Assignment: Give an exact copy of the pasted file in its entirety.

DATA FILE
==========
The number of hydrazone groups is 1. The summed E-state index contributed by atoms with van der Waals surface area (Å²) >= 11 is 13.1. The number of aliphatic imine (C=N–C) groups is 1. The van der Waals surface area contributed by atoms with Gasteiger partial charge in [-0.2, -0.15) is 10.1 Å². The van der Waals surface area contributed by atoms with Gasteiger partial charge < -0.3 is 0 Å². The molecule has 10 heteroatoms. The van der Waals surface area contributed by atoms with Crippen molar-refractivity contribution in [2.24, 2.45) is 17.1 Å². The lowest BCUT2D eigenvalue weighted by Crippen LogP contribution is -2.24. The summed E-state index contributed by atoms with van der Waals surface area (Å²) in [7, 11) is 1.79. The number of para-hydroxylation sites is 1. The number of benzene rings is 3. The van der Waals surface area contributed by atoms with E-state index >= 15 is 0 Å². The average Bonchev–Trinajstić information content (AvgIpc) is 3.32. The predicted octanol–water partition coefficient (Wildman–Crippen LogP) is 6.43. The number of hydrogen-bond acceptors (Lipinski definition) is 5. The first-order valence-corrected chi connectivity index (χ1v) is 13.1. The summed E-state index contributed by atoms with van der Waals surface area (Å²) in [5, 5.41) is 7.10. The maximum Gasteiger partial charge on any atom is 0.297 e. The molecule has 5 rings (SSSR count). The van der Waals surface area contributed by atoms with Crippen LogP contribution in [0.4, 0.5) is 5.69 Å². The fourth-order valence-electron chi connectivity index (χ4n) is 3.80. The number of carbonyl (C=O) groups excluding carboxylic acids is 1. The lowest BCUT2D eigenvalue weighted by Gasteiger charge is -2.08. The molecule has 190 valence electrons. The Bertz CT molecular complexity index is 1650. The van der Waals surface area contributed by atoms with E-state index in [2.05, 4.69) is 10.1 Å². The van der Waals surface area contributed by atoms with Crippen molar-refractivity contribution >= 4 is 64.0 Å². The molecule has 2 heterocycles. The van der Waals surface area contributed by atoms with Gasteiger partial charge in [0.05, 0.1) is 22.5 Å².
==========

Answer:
The number of hydrazone groups is 1. The summed E-state index contributed by atoms with van der Waals surface area (Å²) >= 11 is 13.1. The number of aliphatic imine (C=N–C) groups is 1. The van der Waals surface area contributed by atoms with Gasteiger partial charge in [-0.2, -0.15) is 10.1 Å². The van der Waals surface area contributed by atoms with Gasteiger partial charge < -0.3 is 0 Å². The molecule has 10 heteroatoms. The van der Waals surface area contributed by atoms with Crippen molar-refractivity contribution in [2.24, 2.45) is 17.1 Å². The lowest BCUT2D eigenvalue weighted by Crippen LogP contribution is -2.24. The summed E-state index contributed by atoms with van der Waals surface area (Å²) in [7, 11) is 1.79. The number of para-hydroxylation sites is 1. The number of benzene rings is 3. The van der Waals surface area contributed by atoms with E-state index >= 15 is 0 Å². The average Bonchev–Trinajstić information content (AvgIpc) is 3.32. The predicted octanol–water partition coefficient (Wildman–Crippen LogP) is 6.43. The number of hydrogen-bond acceptors (Lipinski definition) is 5. The first-order valence-corrected chi connectivity index (χ1v) is 13.1. The summed E-state index contributed by atoms with van der Waals surface area (Å²) in [5, 5.41) is 7.10. The maximum Gasteiger partial charge on any atom is 0.297 e. The molecule has 5 rings (SSSR count). The van der Waals surface area contributed by atoms with Crippen LogP contribution in [0.4, 0.5) is 5.69 Å². The fourth-order valence-electron chi connectivity index (χ4n) is 3.80. The number of carbonyl (C=O) groups excluding carboxylic acids is 1. The lowest BCUT2D eigenvalue weighted by Gasteiger charge is -2.08. The molecule has 190 valence electrons. The Bertz CT molecular complexity index is 1650. The van der Waals surface area contributed by atoms with E-state index in [2.05, 4.69) is 10.1 Å². The van der Waals surface area contributed by atoms with Crippen molar-refractivity contribution >= 4 is 64.0 Å². The molecule has 2 heterocycles. The van der Waals surface area contributed by atoms with Gasteiger partial charge in [0.05, 0.1) is 22.5 Å².